To the Editor:
For many years, the Altamont Fair Association in Albany County has had a Model 45-EL 400 HP center cab #1 switcher in storage. This unit is one of three that were built by the Midwest Locomotive Works and formerly used at Albany’s Port District Railroad.
This is a twin gasoline engine General Electric unit that produced 400 horsepower, weighs 45 tons, and was built in July of 1931. It has long been replaced by S2s from Alco’s nearby Schenectady plant.
Her twin sister, Cab #2, was sold in the late 1940s to Brown Paper Co. in Castleton-on-Hudson, NY. Cab #3 was believed to possibly haul concrete materials in Forreston, Ill.
All but Cab #1 have been scrapped, leaving the Altamont Fair to preserve the only remaining unit. The Fair Association acquired the Midwest switcher unit sometime after 1980 when it was left behind by a local railroad organization that originally displayed several Alco and D & H rolling stock units at the fair during fair week.
Also on display was a 4 6 4 Alco steam locomotive and tender, a 1907 D & H boxcar, and a converted wood side D & H caboose workmen’s coach. The 4 6 4 Alco now rests at a railroad museum in New Hope, Pa. with plans in the works to be returned to Schenectady’s new Alco Museum.
The 1907 D & H wood-side boxcar was sold in the late 1990s and is now restored back to its original condition and the same vintage wood-side workmen’s coach has been converted to a flatbed car, due to severe alterations, deterioration, and cannibalism. Both are now preserved and displayed at Canal Street Station Railroad Village in Duanesburg.
In the spring of 2012, the Altamont Fair directors had discussed outsourcing bids for the Midwest unit to be scrapped. At a June members’ meeting, it was suggested to find a home for the engine rather than fronting its demise. I mailed out flyers to East Coast regional train museums looking for a safe home to display the one remaining Midwest switcher.
After several months with no response, another plan for its survival was submitted to cosmetically restore the engine and relocate it on the fairgrounds as a memorial display to the men and women who helped build our industrial railroads in America.
In October, the Altamont Fair board passed a motion to cosmetically restore the engine as a railroad memorial display on the fairgrounds. Plans are now in the works to have the Midwest switcher relocated to Canal Street Station Railroad Village where a sandblast and repaint will be performed.
The original cab colors will be repainted along with replacing the lettering detail of Albany Port District. Unfortunately, her engines are financially beyond repair due to the loss of parts and destroyed castings.
Her interior will be repainted for visual display. When completed, the switcher will be returned back to the Altamont fairgrounds where it will become permanently displayed on a short track to represent the railroad village of Altamont and a memorial to American rail history.
The former Altamont Train Station has recently been restored and is being reused as the Altamont Free Library. It is projects like the train-station restoration and now saving the fair’s Midwest switcher that will preserve our railroad heritage.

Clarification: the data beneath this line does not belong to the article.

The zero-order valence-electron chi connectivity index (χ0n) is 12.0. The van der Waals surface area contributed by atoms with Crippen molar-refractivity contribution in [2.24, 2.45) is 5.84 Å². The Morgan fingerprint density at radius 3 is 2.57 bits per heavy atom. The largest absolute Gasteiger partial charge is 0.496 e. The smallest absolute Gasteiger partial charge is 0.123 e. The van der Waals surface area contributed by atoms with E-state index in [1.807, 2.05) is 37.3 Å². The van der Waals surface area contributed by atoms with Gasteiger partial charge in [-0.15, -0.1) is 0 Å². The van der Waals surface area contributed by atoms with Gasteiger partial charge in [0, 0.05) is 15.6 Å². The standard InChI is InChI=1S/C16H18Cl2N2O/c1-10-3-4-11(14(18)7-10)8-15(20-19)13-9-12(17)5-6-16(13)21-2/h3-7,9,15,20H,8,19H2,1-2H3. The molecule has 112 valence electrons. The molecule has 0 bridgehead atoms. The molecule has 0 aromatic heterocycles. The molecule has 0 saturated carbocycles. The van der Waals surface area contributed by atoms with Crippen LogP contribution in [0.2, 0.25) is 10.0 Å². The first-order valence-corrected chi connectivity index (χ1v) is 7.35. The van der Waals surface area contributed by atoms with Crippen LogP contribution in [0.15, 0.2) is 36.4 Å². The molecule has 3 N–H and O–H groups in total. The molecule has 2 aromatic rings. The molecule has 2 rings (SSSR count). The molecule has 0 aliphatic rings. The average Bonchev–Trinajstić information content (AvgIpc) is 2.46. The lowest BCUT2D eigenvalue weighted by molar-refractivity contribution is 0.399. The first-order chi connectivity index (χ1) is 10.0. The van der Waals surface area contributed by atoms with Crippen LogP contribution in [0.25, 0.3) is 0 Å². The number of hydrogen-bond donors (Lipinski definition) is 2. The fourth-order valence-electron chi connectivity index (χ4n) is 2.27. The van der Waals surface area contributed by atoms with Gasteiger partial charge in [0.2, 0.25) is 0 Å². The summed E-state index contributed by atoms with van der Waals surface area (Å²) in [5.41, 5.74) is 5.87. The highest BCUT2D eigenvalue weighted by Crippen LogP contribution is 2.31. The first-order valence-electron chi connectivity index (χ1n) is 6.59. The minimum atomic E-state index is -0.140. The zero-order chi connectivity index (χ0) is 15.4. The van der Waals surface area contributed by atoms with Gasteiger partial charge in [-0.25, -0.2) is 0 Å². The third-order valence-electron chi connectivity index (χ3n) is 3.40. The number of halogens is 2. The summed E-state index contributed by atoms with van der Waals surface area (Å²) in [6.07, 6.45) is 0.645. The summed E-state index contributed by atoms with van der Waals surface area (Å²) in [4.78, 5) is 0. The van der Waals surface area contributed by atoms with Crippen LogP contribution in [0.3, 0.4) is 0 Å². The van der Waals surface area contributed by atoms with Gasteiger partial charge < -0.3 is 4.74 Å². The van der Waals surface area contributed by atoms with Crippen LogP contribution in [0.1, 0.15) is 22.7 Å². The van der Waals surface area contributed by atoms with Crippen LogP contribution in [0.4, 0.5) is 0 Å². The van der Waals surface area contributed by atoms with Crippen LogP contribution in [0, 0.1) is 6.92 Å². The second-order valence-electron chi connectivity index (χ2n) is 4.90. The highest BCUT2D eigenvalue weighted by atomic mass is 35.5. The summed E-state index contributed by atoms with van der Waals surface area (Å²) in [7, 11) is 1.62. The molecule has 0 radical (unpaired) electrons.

It is very sad and unfortunate to see rail and rolling stock become scrap iron for foreign steel trade. Every day, we sell out our country’s vital steel resources for merely pocket change.
If our country keeps destroying our industrialism, we will be left behind with little or no future for historic development. “In the name of Progress!” can be a frightening phrase, depending how it’s applied.
Our Victorian architectural engineers were the most glorious designers in the world, but each and every day we senselessly demolish and destroy these structures. With the recent loss of the Alco factory, we are now left with a mere one or two buildings of what was once a major city of industrial marvel, that produced the steam and diesel power that built our nation.
Each month, village, town, and city boards execute the demise of our heritage, destroying hundred-year-old structures to clear the way for retail development that has a life span of 10 years.
If this continues, what will we have left? When we destroy a piece of our railroad transportation history, it’s gone forever with only photos to remind us of the glory we once had.
We all want to relive the good old days, but, without museums and the power to preserve our remaining structures, it will soon all be gone.
I would like to thank the Altamont Fair directors for their recent decision to preserve this locomotive, along with a part of Port of Albany’s heritage. With the help of fair volunteers and historic appreciation, we saved a small piece of railroad history.
This story had a good ending, but not so for Schenectady’s history, with the loss of American Locomotive and downsizing of General Electric, the city that once hauled and lit the world has now diminished to a graveyard of lost dreams and pride.
If we all stand together to stop the destruction of historic buildings, steel structures, and industrial heritage, we might just save enough for our grandchildren to see and appreciate how our nation was built using honor, quality, and pride!
Joseph J. Merli, curator
Canal Street Station Railroad Village
Editor’s note: Joseph J. Merli is an Altamont Fair Association member and former director. Read about him on page 2.